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Bank cuts rates to 0.25% in emergency move to tackle Covid-19 hit

(left to right) Mike Peacock, executive director of communications at Bank of England, Mark Carney, governor of the Bank of England and Andrew Bailey, governor-designate of the Bank of England, at a press conference at the Bank after the announcement that it has cut its main interest rate to 0.25% from 0.75%. Pic: Peter Summers/PA Wire

By Holly Williams and Simon Neville
The Bank of England has slashed interest rates from 0.75% to 0.25% in an emergency move to counter a potentially "large and sharp" economic shock from the Covid-19 outbreak.
Outgoing Governor Mark Carney said the cut, which comes alongside further Bank measures to bolster lending, will help "prevent a temporary disruption from causing longer lasting economic harm".
He also insisted the issues were different to the 2008 financial crisis, saying last time the banks were the problem, this time they can be part of the solution.
The action by the Bank was made in co-ordination with the Treasury and comes ahead of the Chancellor's Budget on Wednesday, which is expected to see further measures to help Britain cope with coronavirus.
It sees rates taken back down to all-time historic lows, with the Bank also announcing extra action to increase spending by hundreds of billions of pounds to support households and businesses.
These include loosening of rules on lending, although Mr Carney said bankers must not use the cash to boost investor dividends or bonuses for boardrooms.
It is the first cut since August 2016 and the first unplanned rates decision since the financial crisis.
London's FTSE 100 Index rebounded initially by nearly 2% after the move, but later pared back gains to stand 0.9% higher.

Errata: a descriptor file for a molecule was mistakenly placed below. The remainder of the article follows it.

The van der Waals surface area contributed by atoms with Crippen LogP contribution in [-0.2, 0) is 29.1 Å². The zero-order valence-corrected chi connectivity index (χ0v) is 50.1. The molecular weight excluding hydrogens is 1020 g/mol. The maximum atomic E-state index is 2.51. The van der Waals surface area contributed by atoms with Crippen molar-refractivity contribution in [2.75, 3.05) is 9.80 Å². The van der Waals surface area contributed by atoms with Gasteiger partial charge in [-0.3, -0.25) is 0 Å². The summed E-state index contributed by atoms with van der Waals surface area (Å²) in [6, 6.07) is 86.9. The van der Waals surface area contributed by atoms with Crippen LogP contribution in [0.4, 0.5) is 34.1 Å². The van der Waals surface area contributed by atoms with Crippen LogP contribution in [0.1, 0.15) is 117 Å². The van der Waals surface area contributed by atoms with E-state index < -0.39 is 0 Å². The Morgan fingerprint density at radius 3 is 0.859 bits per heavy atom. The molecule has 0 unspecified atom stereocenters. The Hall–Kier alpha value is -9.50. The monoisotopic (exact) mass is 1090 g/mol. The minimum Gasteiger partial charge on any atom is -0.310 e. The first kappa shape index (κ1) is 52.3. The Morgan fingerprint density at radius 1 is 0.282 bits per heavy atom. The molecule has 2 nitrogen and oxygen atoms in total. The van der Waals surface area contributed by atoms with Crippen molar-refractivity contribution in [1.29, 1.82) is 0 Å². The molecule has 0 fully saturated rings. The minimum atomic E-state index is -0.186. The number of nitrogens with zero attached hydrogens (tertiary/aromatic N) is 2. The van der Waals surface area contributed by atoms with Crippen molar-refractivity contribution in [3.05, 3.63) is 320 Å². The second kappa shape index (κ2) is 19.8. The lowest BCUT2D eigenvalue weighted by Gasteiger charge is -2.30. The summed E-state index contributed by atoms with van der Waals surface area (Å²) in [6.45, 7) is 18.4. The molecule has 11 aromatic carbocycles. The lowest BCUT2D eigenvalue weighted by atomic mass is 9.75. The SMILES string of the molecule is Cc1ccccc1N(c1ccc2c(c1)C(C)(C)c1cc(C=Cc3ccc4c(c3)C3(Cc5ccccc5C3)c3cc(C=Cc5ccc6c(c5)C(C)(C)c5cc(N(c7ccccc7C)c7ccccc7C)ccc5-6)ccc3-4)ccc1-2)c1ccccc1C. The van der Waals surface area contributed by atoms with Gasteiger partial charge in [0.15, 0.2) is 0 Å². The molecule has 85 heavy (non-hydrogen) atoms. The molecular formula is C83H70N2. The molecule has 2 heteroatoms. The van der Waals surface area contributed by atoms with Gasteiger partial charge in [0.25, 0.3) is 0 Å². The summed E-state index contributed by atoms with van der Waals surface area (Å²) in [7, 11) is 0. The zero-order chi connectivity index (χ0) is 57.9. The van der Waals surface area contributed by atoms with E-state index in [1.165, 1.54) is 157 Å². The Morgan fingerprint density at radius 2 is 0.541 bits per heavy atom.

Mr Carney said the package of measures would help the UK manage through an economic shock that "could prove large and sharp, but should be temporary".
He added: "Although the magnitude of the economic shock from coronavirus is highly uncertain, activity is likely to weaken materially in the UK over the coming months."
But he insisted there was "no reason" the economic hit caused by coronavirus would end up causing the long-term damage seen after the 2008 financial crisis, "if we handle it well".
The Bank estimates its rate cut and extra measures could boost growth by more than 1% and said it had the firepower to launch further action, with the potential for rates to go close to zero.
It can also add to its quantitative easing programme to boost the economy if needed.
The Bank's "comprehensive and timely" package of measures also includes a new facility to encourage banks to lend as much as £100 billion to small businesses and a decision to lower bank capital buffers that it said could bolster their lending power by an extra £190 billion.
Incoming governor Andrew Bailey - who was also at the special meeting to vote on the measures ahead of starting in the role next week - said banks have "no excuses" not to keep lending to households and businesses and pass on the rate cut.
"We expect them to treat customers fairly - that's what must happen. They know that," he said.
"The Bank of the England and the FCA (Financial Conduct Authority) will be watching this very carefully," he added.
Earlier this month, the US Federal Reserve cut its own interest rates in response to the coronavirus fears, and the Bank was under pressure to follow suit.
Businesses across the country have already reported sharp falls in custom, as tourist numbers dry up and more people stay home, and are making preparations for widespread self-isolation.
The FTSE 100 tumbled by 8% on Monday, in one of the biggest single-day falls since the financial crisis, with coronavirus fears and a new oil war between Russia and Saudi Arabia denting the markets and economy.
The British Chambers of Commerce director general, Dr Adam Marshall, said: "Businesses will welcome the decisive action taken by the Bank of England to support the economy at this delicate moment.
"The Bank and UK financial institutions must now work together to ensure that these policy measures translate into real-world support for firms on the ground."

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